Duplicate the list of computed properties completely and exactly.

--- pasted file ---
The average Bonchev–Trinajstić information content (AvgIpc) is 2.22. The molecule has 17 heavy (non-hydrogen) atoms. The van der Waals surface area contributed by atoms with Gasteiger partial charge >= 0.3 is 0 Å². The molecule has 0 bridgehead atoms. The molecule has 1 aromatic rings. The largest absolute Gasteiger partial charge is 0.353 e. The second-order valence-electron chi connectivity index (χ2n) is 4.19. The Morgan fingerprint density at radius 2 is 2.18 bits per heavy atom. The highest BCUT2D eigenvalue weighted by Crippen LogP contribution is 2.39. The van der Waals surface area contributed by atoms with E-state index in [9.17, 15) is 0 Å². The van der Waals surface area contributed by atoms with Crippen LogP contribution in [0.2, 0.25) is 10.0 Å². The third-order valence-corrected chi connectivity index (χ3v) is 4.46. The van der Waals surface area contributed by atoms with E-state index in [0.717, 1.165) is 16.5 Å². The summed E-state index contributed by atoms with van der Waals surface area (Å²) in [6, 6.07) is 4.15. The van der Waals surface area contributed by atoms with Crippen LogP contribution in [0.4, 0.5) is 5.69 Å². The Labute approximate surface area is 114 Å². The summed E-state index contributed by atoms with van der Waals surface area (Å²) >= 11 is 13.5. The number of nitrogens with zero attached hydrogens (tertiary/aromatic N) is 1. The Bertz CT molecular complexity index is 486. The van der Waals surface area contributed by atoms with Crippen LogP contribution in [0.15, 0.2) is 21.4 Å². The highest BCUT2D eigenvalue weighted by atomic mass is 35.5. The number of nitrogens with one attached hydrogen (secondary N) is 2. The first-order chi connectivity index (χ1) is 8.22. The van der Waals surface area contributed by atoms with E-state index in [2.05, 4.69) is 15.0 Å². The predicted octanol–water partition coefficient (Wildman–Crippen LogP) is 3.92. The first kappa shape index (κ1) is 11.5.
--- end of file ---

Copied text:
The average Bonchev–Trinajstić information content (AvgIpc) is 2.22. The molecule has 17 heavy (non-hydrogen) atoms. The van der Waals surface area contributed by atoms with Gasteiger partial charge >= 0.3 is 0 Å². The molecule has 0 bridgehead atoms. The molecule has 1 aromatic rings. The largest absolute Gasteiger partial charge is 0.353 e. The second-order valence-electron chi connectivity index (χ2n) is 4.19. The Morgan fingerprint density at radius 2 is 2.18 bits per heavy atom. The highest BCUT2D eigenvalue weighted by Crippen LogP contribution is 2.39. The van der Waals surface area contributed by atoms with E-state index in [9.17, 15) is 0 Å². The van der Waals surface area contributed by atoms with Crippen LogP contribution in [0.2, 0.25) is 10.0 Å². The third-order valence-corrected chi connectivity index (χ3v) is 4.46. The van der Waals surface area contributed by atoms with E-state index in [0.717, 1.165) is 16.5 Å². The summed E-state index contributed by atoms with van der Waals surface area (Å²) in [6, 6.07) is 4.15. The van der Waals surface area contributed by atoms with Crippen LogP contribution in [0.4, 0.5) is 5.69 Å². The Labute approximate surface area is 114 Å². The summed E-state index contributed by atoms with van der Waals surface area (Å²) >= 11 is 13.5. The number of nitrogens with zero attached hydrogens (tertiary/aromatic N) is 1. The Bertz CT molecular complexity index is 486. The van der Waals surface area contributed by atoms with Crippen LogP contribution in [0.15, 0.2) is 21.4 Å². The highest BCUT2D eigenvalue weighted by atomic mass is 35.5. The number of nitrogens with one attached hydrogen (secondary N) is 2. The first-order chi connectivity index (χ1) is 8.22. The van der Waals surface area contributed by atoms with E-state index in [2.05, 4.69) is 15.0 Å². The predicted octanol–water partition coefficient (Wildman–Crippen LogP) is 3.92. The first kappa shape index (κ1) is 11.5.